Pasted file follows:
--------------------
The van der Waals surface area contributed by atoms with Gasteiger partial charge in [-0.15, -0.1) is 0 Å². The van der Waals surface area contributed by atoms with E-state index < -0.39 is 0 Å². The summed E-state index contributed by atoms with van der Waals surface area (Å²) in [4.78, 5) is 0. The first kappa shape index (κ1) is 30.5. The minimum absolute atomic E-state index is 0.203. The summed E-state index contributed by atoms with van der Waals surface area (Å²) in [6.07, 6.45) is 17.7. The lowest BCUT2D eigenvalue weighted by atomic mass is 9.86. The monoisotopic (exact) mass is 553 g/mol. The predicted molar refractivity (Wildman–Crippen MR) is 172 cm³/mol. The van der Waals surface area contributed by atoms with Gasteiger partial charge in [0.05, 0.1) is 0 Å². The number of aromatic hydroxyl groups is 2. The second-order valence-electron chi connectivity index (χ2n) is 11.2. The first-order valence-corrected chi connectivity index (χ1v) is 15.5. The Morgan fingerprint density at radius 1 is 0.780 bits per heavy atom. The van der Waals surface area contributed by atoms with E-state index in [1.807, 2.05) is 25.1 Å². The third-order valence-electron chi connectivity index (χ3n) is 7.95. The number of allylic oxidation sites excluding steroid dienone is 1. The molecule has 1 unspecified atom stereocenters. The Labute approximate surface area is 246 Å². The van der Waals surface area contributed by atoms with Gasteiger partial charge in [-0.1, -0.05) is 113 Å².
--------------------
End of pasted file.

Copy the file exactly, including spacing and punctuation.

The van der Waals surface area contributed by atoms with Gasteiger partial charge in [-0.15, -0.1) is 0 Å². The van der Waals surface area contributed by atoms with E-state index < -0.39 is 0 Å². The summed E-state index contributed by atoms with van der Waals surface area (Å²) in [4.78, 5) is 0. The first kappa shape index (κ1) is 30.5. The minimum absolute atomic E-state index is 0.203. The summed E-state index contributed by atoms with van der Waals surface area (Å²) in [6.07, 6.45) is 17.7. The lowest BCUT2D eigenvalue weighted by atomic mass is 9.86. The monoisotopic (exact) mass is 553 g/mol. The predicted molar refractivity (Wildman–Crippen MR) is 172 cm³/mol. The van der Waals surface area contributed by atoms with Gasteiger partial charge in [0.05, 0.1) is 0 Å². The number of aromatic hydroxyl groups is 2. The second-order valence-electron chi connectivity index (χ2n) is 11.2. The first-order valence-corrected chi connectivity index (χ1v) is 15.5. The Morgan fingerprint density at radius 1 is 0.780 bits per heavy atom. The van der Waals surface area contributed by atoms with E-state index in [1.807, 2.05) is 25.1 Å². The third-order valence-electron chi connectivity index (χ3n) is 7.95. The number of allylic oxidation sites excluding steroid dienone is 1. The molecule has 1 unspecified atom stereocenters. The Labute approximate surface area is 246 Å². The van der Waals surface area contributed by atoms with Gasteiger partial charge in [-0.1, -0.05) is 113 Å².